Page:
When I was a young teen, I had a number of pen pals. One of them was a punk rock kid named Jake. We only exchanged two or three letters. We decided to send each other copies of our favorite music. He sent me a dubbed copy of some of his favorite punk songs, with T.S.O.L.‘s Thoughts of Yesterday 1981-1982 in its entirety. In return, I sent him a tape of some of my favorite songs. I don’t recall what was on it, but I attributed his never writing back to him hating what was on it!
Still, I liked the T.S.O.L. stuff I heard. It was intelligent, fun, and aggressive, but never too stupid. So when I was a little older, I had a little extra cash, and at the record store, I saw a T.S.O.L. cassette entitled Hit and Run. Unlike the LP and CD version, the cassette version simply had the band’s name and album title on the cover–no picture of the band. That being my format of choice, I picked up the tape and bought it.
This different artwork, I would discover, was done for a reason.
I put the tape in my Walkman, and quickly discovered that this…this was not the T.S.O.L. I had come to know. I looked in the tape cover, and there they were, in all their leather and big hair finest. I didn’t know who Jack Grisham was, I had no idea of the band’s tumultuous back story, and after thirty seconds of “It’s Too Late,” I spit that tape out like a rotten piece of fruit. I felt gipped. I hated it. Period.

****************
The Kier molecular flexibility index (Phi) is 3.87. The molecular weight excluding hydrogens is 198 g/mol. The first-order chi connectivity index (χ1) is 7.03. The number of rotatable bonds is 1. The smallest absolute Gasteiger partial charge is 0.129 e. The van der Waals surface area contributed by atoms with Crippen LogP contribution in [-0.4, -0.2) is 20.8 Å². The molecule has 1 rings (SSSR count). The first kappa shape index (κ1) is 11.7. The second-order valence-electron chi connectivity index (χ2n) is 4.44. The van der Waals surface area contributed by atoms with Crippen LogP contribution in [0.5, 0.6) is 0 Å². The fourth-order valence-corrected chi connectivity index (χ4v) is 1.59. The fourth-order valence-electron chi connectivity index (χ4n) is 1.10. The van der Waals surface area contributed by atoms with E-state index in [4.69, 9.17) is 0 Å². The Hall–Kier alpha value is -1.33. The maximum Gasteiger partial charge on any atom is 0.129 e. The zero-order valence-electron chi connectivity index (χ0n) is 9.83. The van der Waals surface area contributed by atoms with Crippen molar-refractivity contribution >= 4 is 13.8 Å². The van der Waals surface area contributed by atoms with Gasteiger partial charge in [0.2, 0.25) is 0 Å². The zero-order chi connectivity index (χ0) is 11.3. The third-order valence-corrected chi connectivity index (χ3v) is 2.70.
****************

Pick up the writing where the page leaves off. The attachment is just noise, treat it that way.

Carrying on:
Came to find out I wasn’t the only one. I sold it on the bus, making sure to be rid of that piece of crap before I got home from the trip.
It doesn’t surprise me, though, that the label had hidden the band’s picture. Perhaps they were trying to save face among the cassette-buying punk rock kids with a horrid, underhanded bait-and-switch. I wasn’t adverse to metal; I liked Motley Crue and Metallica and Guns ‘n Roses, but this…i hated.
I never listened to the rest of the album. I couldn’t get past that first minute or so. Thanks to Youtube, I went back and listened to it again, and it’s just as mediocre as it was then, but I can at least understand the context of it.
These damn kids have it so easy today. All we had back then was name recognition and a hope of a benevolent record store clerk to let us hear our purchases ahead of time.